Tuesday, January 18, 2011

Bronislaw Huberman

Bronisław Huberman was a Polish violinist, teacher, and writer born on December 19, 1882 (Brahms was 49 years old.) He is best known for founding the Israel Philharmonic and for his individualistic style of playing. He is also the only concert violinist who had the same violin stolen from him twice – the 1713 Gibson Stradivarius – in 1919 and again in 1936. As Jacques Thibaud before him, he had to spend a year rebuilding his technique after a plane crash (in 1937.) (Thibaud’s hand injuries were suffered while he served in the armed forces in the First World War. His later plane crash in 1953 was fatal.) He also married an actress, just as Pinchas Zukerman did much later – not the same actress, of course. He also advocated a United Europe, but mostly in his writings and lectures (though he did confer with some high-ranking political leaders.). Later, he had a public disagreement with a German conductor over his refusal to play in Germany after 1932. Violin pedagogue Carl Flesch had an intense dislike for him, though I don’t know why. It may have been because he simply didn't like his style of playing.  Huberman was known in his time for being nervous, intense, and having strong convictions about everything.  Those qualitites were probably reflected in his playing as well.  Huberman first studied with Mieczyslaw Michalowicz and Maurycy Rosen from the Warsaw Conservatory and with Isidor Lotto in Paris (the study with Lotto may have been in Warsaw as well.) He played a Spohr concerto in public at age 7. From age ten, 1892 until about 1896, he studied with Joseph Joachim in Berlin, although his lessons with Joachim were sporadic – Joachim was absent from Berlin quite often. Huberman later said that another teacher – Charles Gregorovitch (student of Wieniawski) - had taught him everything he (Huberman) knew. However, he also studied with Joachim’s assistant (Karl Markees), Hugo Heermann in Frankfurt, and Martin Marsick in Paris. By the time he was 12, he had already toured Holland and Belgium. When he played in London a little later on, he was not as successful as he had been elsewhere. Back in Germany, despite his growing reputation, there were few concerts to play and money became very scarce. He had become the sole provider for his family and things began to take a desperate turn. It has been stated that during this time (1894), in Paris, Count Andrzej Zamoyski presented the Gibson Stradivarius violin to him.  (This particular Count Zamoyski was the son of Count Stanislaw Kostka Andrzej Zamoyski – there are several Counts from this family named Andrzej. Other sources have him receiving the violin from either Count Jan Florian Zamoyski, Count Maurycy Klemens Zamoyski, or the Austrian Emperor in that same year - 1894. However, a respected violin site - Cozio - has him acquiring the violin in 1911, not 1894.  According to the Huberman Archives in Tel Aviv, Huberman himself bought the violin in 1911. Obviously, these discrepancies need to be reconciled and I am therefore pursuing a solution to this seemingly simple riddle.)  In that year also, Adelina Patti, a singer who was well-known back then, invited Huberman to play with her on her farewell tour coming up in 1895. Though he only played at her last concert (January 22, 1895), things went well for Huberman and his family after that - the concert was a huge and critical success for them. He was still only 12 years old. The following January (1896) turned out to be a memorable one, too. Everyone agreed that he was brilliant and unencumbered in his interpretations. At one of his concerts in Vienna (January 29, 1896), he played the Brahms concerto. Brahms was present (among other great musicians), sitting in the balcony, and was incredibly impressed. The critics called him a genius. After 1896, he had no need for further lessons. In November of that year, he toured the U.S., making his debut at Carnegie Hall (New York) with the Mendelssohn concerto on November 21. He was 13 years old. It would be 25 years before he would return (1921). His playing was often described as very original, authoritative, and impetuous, but his tone was said to be somewhat un-beautiful, lacking finesse, sweetness, and warmth. In Europe, he had performed for royalty – including the Austrian Emperor - in the U.S., he played for wealthy patrons. In 1897 and 1898 he toured Russia. After that tour, he took three years off to rest and practice some more – perhaps also to help care for his sick father (who died in 1902.) Though he disliked recording, he did some of that in 1900. He later recorded (among other things, for Columbia Records) the Tchaikovsky concerto (1928-1929), becoming, according to some sources, the first violinist to do so. He toured Italy in 1903 and even played a recital on Paganini’s Cannone Guarnerius – a replica of which luthier Daniel Houck has constructed for me. Up to that time, only Camillo Sivori (Paganini’s pupil) had played the famous violin – Ruggiero Ricci, Eugene Fodor, Salvatore Accardo, Regina Carter, Dmitri Berlinsky, Maxim Vengerov, Gerard Poulet, and Leonid Kogan have also played the Cannone since then. He continued to tour extensively and very successfully – including South America - for the rest of his life. After 1932 he did not play in Germany. In 1937, he left Vienna for Switzerland. A year after the airplane accident (1937), he returned to the stage with a concert in Egypt. In 1939, he moved to New York but returned to Switzerland after the end of the Second World War. YouTube has many sound recordings of his on its site. Here is a sample of one of them. Huberman died on June 16, 1947 at age 64. It has been suggested that he died in his sleep. Joshua Bell now plays the twice-stolen Gibson Strad.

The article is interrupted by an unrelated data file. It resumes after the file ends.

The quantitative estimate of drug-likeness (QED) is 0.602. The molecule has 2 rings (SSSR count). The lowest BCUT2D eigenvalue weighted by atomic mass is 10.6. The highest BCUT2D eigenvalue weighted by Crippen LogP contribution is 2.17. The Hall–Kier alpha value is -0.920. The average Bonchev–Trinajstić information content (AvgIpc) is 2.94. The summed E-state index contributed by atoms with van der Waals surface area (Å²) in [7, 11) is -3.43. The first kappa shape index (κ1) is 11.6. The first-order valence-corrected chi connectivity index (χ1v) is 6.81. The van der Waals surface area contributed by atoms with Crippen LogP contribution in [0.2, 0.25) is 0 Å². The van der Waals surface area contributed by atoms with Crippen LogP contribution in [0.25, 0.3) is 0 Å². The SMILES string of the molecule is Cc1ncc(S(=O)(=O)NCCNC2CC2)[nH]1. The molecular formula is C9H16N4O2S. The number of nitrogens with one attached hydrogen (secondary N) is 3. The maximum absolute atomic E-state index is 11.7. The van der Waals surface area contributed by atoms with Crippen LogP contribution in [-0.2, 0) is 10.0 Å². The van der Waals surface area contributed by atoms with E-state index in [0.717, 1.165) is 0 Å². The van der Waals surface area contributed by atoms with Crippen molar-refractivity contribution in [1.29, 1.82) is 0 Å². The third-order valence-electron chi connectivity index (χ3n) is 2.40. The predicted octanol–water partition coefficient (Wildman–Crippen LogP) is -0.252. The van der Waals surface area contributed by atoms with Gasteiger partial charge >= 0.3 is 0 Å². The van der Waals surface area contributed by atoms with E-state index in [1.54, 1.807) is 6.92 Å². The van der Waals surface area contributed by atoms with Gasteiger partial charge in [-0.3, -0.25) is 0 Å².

1 comment:

  1. Ivry Gitlis is among the young violinists Huberman helped as they were getting started.